The outcome of Friday’s meeting is clear. Students want the BPMH program to continue, and they want the Administration to work on finding solutions to sustain the program. To that end, we again request a timely response to the below questions, appended to the end of our meeting agenda. Additionally, students request that the administration keep enrollment open to remove any undue hardship and stress for current students working on enrolling in the program. Finally, students want to delay bringing the program closure to governance bodies until proper consultation occurs, no earlier than March 2024.   

With compassion and concern,

PATH & BPSU on behalf of the BPMH student body


1. Reading the Student Petition ( As of November 24th, 2023, this petition has 1295 signatures since being started on November 13th, 2023.

2. Reading and sharing from the Student Body (open floor)

1) We will begin by sharing a few student statements in response to the news of the program closure.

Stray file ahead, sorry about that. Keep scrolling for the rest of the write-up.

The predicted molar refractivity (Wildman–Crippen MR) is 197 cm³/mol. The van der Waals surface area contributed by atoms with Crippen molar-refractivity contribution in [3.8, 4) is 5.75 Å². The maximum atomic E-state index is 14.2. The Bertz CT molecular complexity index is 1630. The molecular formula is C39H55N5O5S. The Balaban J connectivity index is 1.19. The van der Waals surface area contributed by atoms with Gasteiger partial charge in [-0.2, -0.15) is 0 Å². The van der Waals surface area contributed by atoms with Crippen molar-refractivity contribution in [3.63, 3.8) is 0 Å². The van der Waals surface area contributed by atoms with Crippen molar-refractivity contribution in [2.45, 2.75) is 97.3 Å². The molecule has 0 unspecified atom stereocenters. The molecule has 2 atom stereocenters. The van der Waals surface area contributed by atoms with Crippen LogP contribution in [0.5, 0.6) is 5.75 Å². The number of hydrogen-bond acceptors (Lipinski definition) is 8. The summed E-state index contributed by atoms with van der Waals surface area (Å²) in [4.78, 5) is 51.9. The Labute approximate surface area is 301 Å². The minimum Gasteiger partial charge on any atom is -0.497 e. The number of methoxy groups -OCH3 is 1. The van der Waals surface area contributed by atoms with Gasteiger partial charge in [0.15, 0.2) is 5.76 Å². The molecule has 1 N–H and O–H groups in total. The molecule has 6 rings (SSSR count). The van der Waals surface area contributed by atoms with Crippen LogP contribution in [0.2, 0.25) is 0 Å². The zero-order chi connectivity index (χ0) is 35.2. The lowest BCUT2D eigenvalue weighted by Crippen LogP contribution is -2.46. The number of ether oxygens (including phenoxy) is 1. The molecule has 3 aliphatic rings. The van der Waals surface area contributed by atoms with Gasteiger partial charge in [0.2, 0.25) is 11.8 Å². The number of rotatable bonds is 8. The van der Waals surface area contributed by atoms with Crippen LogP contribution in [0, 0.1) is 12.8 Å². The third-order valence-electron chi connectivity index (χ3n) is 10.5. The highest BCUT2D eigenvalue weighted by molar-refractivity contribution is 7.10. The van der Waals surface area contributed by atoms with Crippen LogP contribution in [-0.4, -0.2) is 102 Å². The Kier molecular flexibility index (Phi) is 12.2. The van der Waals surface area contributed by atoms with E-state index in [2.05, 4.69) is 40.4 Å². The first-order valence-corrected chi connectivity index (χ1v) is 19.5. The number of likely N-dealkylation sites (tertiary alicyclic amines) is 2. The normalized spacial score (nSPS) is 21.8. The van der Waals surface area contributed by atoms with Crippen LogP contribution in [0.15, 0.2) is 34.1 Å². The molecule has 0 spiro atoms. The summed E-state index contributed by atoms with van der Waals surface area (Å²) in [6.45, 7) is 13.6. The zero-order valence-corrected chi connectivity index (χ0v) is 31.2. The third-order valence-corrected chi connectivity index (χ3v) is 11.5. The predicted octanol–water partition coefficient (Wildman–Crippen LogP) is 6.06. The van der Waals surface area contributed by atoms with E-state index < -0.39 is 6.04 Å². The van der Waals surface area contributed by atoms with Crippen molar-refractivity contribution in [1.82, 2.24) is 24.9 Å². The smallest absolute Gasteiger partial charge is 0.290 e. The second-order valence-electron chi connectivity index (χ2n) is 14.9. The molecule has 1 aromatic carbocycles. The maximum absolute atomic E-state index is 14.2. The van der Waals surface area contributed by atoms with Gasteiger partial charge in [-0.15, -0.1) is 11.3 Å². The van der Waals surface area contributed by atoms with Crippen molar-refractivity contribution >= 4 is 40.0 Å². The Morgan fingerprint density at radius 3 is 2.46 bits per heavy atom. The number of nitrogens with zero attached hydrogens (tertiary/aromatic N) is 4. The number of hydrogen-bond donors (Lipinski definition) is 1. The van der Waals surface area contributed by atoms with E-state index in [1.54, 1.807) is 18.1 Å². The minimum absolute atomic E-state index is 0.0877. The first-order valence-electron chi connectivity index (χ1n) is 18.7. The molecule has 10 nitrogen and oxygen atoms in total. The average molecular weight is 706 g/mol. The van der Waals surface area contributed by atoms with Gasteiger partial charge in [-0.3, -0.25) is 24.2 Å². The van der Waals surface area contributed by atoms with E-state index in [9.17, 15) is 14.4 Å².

2) We invite you to raise your hand and speak within your comfort levels.

3. Questions for the Administration

1) We would like to have the emotional distress that this program closure is causing students, and the turbulence this causes in students’ academic journeys to be acknowledged. Additionally, we would like you to address how this will be compensated.

2) Why was a room with a capacity of 93 booked for this meeting when this program has over 300 students enrolled? If this is a consultation, all students enrolled in the BPMH program should have the space to be heard.

3) Why have no written documents with procedures or the reasons for program closure been shared?

4) What is the academic rationale to closing the program?

5) What did you anticipate the BPMH student and faculty reactions to this proposal being?

6) What other solutions have been considered?

7) What has the administration been doing to protect the program? Why is New College not supporting its own program?

8) Why has there been no consultation with the BPMH faculty about the closure of the program?

9) Why would you consider shutting down a program focused on mental health during a mental health crisis, especially when the Presidential & Provostial Task Force on Student Mental Health precisely recommended programs like this?